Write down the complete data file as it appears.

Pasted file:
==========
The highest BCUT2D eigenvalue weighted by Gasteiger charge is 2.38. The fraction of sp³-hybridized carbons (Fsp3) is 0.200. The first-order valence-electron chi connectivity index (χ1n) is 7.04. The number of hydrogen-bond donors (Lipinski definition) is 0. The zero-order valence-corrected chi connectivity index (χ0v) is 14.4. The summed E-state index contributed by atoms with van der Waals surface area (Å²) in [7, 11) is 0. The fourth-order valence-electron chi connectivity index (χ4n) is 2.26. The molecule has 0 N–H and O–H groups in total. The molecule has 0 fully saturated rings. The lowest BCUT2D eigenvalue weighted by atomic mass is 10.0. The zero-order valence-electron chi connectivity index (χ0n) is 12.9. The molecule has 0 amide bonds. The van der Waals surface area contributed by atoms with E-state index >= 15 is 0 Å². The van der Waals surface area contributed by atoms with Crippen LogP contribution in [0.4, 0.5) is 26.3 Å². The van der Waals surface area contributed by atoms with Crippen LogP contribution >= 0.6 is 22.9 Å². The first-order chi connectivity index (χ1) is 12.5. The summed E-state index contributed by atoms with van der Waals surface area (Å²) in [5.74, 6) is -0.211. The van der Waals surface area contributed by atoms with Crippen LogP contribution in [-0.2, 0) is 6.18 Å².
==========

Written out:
The highest BCUT2D eigenvalue weighted by Gasteiger charge is 2.38. The fraction of sp³-hybridized carbons (Fsp3) is 0.200. The first-order valence-electron chi connectivity index (χ1n) is 7.04. The number of hydrogen-bond donors (Lipinski definition) is 0. The zero-order valence-corrected chi connectivity index (χ0v) is 14.4. The summed E-state index contributed by atoms with van der Waals surface area (Å²) in [7, 11) is 0. The fourth-order valence-electron chi connectivity index (χ4n) is 2.26. The molecule has 0 N–H and O–H groups in total. The molecule has 0 fully saturated rings. The lowest BCUT2D eigenvalue weighted by atomic mass is 10.0. The zero-order valence-electron chi connectivity index (χ0n) is 12.9. The molecule has 0 amide bonds. The van der Waals surface area contributed by atoms with E-state index >= 15 is 0 Å². The van der Waals surface area contributed by atoms with Crippen LogP contribution in [0.4, 0.5) is 26.3 Å². The van der Waals surface area contributed by atoms with Crippen LogP contribution >= 0.6 is 22.9 Å². The first-order chi connectivity index (χ1) is 12.5. The summed E-state index contributed by atoms with van der Waals surface area (Å²) in [5.74, 6) is -0.211. The van der Waals surface area contributed by atoms with Crippen LogP contribution in [-0.2, 0) is 6.18 Å².